Now, Renegade has announced an additional pick-up from Hasbro: Sid Sackson‘s Acquire, a game in which 2-6 players (caveat below) place tiles on a shared game board to increase the size of companies, ideally owning shares of companies that merge with large companies so that they can receive a payout that will fuel further share purchases.
Here’s part of the press release announcing this deal:
First released in 1963 [see below], Acquire puts gamers in the shoes of a real estate mogul, vying for control of companies as they expand, merge, and gain value. Renegade’s latest version will incorporate community feedback and feature much-desired features like a return to the 9×12 gridded plastic board, plastic tiles and buildings, and classic theming of the hotel chains, including one named for the late great designer Sid Sackson. The rulebook will also be updated to include clarifications and adjustments gathered from previous versions of the game.
Gamers can expect the new updated version of this classic game in 2023 with distribution in friendly local game stores as well as specialty retailers worldwide. Localized editions are in the works and will be announced at a later time.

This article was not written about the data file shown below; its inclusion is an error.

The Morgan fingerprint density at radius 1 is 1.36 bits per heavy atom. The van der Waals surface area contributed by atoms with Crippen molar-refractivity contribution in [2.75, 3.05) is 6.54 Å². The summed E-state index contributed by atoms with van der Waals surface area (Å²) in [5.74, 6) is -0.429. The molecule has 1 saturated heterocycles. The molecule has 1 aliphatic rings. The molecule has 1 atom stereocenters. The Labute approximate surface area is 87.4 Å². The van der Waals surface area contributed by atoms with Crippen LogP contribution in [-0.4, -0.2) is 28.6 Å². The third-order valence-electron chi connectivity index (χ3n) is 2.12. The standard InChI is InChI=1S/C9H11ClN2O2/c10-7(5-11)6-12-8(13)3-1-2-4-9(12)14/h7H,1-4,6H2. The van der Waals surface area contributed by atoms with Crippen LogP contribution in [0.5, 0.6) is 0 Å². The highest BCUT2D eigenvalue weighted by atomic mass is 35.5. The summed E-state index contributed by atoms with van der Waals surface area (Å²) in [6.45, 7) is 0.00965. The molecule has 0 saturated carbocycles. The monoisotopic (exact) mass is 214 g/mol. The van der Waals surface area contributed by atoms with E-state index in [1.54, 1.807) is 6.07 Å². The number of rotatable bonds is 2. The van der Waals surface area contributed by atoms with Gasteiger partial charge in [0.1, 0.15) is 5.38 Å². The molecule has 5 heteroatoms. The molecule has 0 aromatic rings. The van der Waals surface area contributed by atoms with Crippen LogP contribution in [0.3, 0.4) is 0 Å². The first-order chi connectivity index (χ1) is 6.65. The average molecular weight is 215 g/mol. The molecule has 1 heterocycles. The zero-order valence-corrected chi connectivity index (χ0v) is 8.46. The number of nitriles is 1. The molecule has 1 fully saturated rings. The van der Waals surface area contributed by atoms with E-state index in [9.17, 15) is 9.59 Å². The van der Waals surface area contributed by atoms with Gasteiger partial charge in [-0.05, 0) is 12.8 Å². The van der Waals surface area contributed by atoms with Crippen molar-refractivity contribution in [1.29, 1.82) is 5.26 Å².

Renegade will also be supporting the game with a Gen Con Championship held in Indianapolis this August.
As designer Joe Huber detailed in an excellent 2014 article on the development of Acquire, while “test marketing” editions of Acquire were released in 1963 in eight U.S. cities — Shreveport, New Orleans, Saint Louis, Kansas City, Des Moines, Madison, Milwaukee, and Denver — Acquire as we know it wasn’t released until Q3 1964. In his article, Huber details some of the discussions between Sid Sackson and 3M product merchandiser Bill Caruson over suggested changes to the design, which Sackson had submitted under the name “Vacation”, following the sale of the “test marketing” editions.
As for the player count, while some debate whether being last in a five- or six-player game is a disadvantage, I still recall a game in the late 2000s in which my friend Max had exactly one playable tile for several turns early in a six-player game — you can’t place a tile that would start a new company if all seven companies have been started — and he was ready to burn my house down before the game was halfway over. He effectively had no decisions, so he couldn’t direct the development of anything and was just along for the (painfully slow) ride.
Sure, you might get equally unlucky in a game with fewer players, but in that situation you typically have multiple chances to start companies and you play a greater percentage of the tiles being placed on the board, which means you (generally) have more of a chance to shape what happens.
In any case, nice to know that Acquire will be on the market once again!